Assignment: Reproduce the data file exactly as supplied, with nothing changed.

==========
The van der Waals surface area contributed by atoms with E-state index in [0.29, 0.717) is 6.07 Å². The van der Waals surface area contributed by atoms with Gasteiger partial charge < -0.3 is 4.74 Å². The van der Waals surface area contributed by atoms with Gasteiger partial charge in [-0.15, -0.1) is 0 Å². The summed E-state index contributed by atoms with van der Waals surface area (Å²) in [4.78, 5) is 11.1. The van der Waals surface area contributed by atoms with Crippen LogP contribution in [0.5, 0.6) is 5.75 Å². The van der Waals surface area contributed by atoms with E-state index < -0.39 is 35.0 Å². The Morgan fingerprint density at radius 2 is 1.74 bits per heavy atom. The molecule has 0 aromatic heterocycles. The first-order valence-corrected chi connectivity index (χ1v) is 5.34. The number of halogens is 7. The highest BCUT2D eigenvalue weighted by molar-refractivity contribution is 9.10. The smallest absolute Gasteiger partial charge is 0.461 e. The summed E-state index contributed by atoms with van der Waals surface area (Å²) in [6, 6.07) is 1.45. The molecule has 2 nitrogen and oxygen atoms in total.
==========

The van der Waals surface area contributed by atoms with E-state index in [0.29, 0.717) is 6.07 Å². The van der Waals surface area contributed by atoms with Gasteiger partial charge < -0.3 is 4.74 Å². The van der Waals surface area contributed by atoms with Gasteiger partial charge in [-0.15, -0.1) is 0 Å². The summed E-state index contributed by atoms with van der Waals surface area (Å²) in [4.78, 5) is 11.1. The van der Waals surface area contributed by atoms with Crippen LogP contribution in [0.5, 0.6) is 5.75 Å². The van der Waals surface area contributed by atoms with E-state index < -0.39 is 35.0 Å². The Morgan fingerprint density at radius 2 is 1.74 bits per heavy atom. The molecule has 0 aromatic heterocycles. The first-order valence-corrected chi connectivity index (χ1v) is 5.34. The number of halogens is 7. The highest BCUT2D eigenvalue weighted by molar-refractivity contribution is 9.10. The smallest absolute Gasteiger partial charge is 0.461 e. The summed E-state index contributed by atoms with van der Waals surface area (Å²) in [6, 6.07) is 1.45. The molecule has 2 nitrogen and oxygen atoms in total.